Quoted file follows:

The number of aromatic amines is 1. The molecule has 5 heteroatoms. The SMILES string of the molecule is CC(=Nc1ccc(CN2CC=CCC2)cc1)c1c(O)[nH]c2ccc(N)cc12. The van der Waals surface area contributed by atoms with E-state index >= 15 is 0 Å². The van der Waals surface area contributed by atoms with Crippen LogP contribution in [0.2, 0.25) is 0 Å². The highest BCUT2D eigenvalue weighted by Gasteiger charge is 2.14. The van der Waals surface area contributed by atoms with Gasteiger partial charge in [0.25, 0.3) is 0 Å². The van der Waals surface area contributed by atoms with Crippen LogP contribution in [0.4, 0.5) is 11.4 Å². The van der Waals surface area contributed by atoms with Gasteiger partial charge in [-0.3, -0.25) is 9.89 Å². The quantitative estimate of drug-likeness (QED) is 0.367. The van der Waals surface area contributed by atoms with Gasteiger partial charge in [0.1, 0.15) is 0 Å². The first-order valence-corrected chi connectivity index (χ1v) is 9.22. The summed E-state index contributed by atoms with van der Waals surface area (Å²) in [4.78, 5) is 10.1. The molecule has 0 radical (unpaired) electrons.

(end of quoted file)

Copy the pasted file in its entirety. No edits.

The number of aromatic amines is 1. The molecule has 5 heteroatoms. The SMILES string of the molecule is CC(=Nc1ccc(CN2CC=CCC2)cc1)c1c(O)[nH]c2ccc(N)cc12. The van der Waals surface area contributed by atoms with E-state index >= 15 is 0 Å². The van der Waals surface area contributed by atoms with Crippen LogP contribution in [0.2, 0.25) is 0 Å². The highest BCUT2D eigenvalue weighted by Gasteiger charge is 2.14. The van der Waals surface area contributed by atoms with Gasteiger partial charge in [0.25, 0.3) is 0 Å². The van der Waals surface area contributed by atoms with Crippen LogP contribution in [0.4, 0.5) is 11.4 Å². The van der Waals surface area contributed by atoms with Gasteiger partial charge in [-0.3, -0.25) is 9.89 Å². The quantitative estimate of drug-likeness (QED) is 0.367. The van der Waals surface area contributed by atoms with Gasteiger partial charge in [0.1, 0.15) is 0 Å². The first-order valence-corrected chi connectivity index (χ1v) is 9.22. The summed E-state index contributed by atoms with van der Waals surface area (Å²) in [4.78, 5) is 10.1. The molecule has 0 radical (unpaired) electrons.